Union representation has dramatically changed our legal relationship with Columbia College. The National Labor Relations Act (NLRA)—the federal law regulating unions in the private sector—is based on the principle of a representative democracy in the workplace. It restricts the “at will” power of the employer and provides employees the opportunity to have a democratic voice in decisions affecting their employment.
Prior to winning collective bargaining rights, almost all decisions related to our employment were determined solely by Columbia College. Policies regarding wages, hours, benefits and working conditions were the prerogative of the College and could be changed “at will” at any time without our input. We did not even have a right to representation if any of us were called into a meeting facing possible disciplinary action. We could be suspended or fired without due process.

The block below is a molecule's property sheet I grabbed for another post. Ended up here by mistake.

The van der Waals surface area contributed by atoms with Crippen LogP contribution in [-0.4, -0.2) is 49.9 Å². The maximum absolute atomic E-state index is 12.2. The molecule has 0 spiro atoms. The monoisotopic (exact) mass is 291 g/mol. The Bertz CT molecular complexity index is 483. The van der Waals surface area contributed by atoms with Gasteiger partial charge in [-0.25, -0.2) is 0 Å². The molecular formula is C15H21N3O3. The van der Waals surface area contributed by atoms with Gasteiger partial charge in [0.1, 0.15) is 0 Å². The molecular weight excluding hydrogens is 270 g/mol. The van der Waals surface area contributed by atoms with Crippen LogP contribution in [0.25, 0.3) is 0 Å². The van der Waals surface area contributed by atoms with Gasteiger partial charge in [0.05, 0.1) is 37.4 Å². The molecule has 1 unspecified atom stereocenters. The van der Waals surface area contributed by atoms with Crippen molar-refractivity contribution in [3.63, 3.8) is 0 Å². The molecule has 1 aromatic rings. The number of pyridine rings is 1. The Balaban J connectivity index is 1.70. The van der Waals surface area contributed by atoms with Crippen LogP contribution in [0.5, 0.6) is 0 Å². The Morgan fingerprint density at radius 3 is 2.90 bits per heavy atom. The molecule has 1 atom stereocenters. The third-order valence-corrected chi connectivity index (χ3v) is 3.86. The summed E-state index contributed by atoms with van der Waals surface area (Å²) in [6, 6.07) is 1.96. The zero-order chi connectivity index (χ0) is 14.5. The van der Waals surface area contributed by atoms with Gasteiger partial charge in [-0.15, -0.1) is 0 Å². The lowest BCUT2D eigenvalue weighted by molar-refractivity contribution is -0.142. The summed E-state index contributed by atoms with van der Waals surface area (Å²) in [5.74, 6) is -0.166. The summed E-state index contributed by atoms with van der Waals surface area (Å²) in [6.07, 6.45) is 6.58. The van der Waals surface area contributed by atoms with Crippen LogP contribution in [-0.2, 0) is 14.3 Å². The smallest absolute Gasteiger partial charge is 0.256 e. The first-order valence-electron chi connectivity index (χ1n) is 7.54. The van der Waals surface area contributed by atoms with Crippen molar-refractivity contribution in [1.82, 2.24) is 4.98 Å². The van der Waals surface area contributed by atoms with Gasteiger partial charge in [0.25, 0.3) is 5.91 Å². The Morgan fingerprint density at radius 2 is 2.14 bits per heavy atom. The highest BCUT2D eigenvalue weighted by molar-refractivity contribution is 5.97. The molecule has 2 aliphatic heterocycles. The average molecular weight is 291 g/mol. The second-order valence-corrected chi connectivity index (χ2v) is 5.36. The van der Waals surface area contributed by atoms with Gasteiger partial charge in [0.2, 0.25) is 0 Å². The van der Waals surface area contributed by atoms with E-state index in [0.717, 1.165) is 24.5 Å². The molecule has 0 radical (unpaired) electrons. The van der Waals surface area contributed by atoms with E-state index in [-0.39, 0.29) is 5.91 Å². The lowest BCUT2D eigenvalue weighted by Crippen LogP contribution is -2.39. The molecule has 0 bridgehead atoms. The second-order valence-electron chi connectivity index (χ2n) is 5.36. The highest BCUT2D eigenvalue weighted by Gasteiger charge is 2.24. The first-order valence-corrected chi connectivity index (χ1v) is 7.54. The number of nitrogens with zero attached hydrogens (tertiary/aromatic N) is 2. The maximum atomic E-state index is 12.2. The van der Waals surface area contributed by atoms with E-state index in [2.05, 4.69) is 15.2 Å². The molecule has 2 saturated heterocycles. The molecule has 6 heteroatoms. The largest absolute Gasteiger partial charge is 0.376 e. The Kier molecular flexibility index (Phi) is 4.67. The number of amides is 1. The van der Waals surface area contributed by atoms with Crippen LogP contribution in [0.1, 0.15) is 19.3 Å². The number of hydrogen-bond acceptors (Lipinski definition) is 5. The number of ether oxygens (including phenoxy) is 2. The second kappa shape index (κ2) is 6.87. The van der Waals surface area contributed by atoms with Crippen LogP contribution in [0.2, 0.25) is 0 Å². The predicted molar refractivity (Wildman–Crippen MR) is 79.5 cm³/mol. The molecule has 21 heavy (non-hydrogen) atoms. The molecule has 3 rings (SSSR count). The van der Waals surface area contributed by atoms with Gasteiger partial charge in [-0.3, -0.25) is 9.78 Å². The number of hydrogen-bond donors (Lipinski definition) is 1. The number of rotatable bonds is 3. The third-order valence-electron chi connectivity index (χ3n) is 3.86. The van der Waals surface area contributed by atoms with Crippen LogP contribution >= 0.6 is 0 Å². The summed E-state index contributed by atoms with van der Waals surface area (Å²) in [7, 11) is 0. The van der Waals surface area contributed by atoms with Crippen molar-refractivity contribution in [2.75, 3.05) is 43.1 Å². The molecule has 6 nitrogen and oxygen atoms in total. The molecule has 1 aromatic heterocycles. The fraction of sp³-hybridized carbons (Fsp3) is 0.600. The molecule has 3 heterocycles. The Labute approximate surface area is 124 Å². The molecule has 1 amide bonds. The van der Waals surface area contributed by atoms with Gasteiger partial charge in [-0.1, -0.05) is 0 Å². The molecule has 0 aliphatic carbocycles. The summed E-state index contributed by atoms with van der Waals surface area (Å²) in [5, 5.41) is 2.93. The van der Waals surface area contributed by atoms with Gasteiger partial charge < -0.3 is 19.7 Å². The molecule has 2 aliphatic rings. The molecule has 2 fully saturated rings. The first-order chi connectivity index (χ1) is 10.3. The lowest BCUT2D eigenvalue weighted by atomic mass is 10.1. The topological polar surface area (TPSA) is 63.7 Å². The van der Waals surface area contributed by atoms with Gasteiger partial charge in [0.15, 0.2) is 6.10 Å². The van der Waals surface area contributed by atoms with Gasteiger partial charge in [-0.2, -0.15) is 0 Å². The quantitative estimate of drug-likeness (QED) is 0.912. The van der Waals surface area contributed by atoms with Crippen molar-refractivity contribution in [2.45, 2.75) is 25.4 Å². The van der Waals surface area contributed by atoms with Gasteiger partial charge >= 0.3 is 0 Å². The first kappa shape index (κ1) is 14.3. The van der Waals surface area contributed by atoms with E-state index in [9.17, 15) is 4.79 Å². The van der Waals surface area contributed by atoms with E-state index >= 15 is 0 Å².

Now that we have union representation, the unilateral decision-making authority of the College with regards to our employment is sharply restricted. Under the NLRA, all policy matters regarding our employment are mandatory subjects of bargaining. In other words, the College can no longer dictate employment policies; it must bargain in “good faith” with our democratically elected union representatives. The College cannot make any changes until bargaining has been concluded.
We also have Weingarten Rights—a right to a representative of our choosing if called into a disciplinary meeting by an administrator. We now have a real voice in all decision-making.
The NLRA also requires that unions operate along democratic principles. Rank and file members have a right to hold office, elect officers, ratify bargaining agreements and participate fully in union activities.
Here is some more information about specific rights:
Overtime: You Earn it!
Working more than 40 hours a week? Read this.
The right to bring a representative with you to a meeting with a supervisor.
Your Personnel File
Ever wonder what’s in your file? Take a look.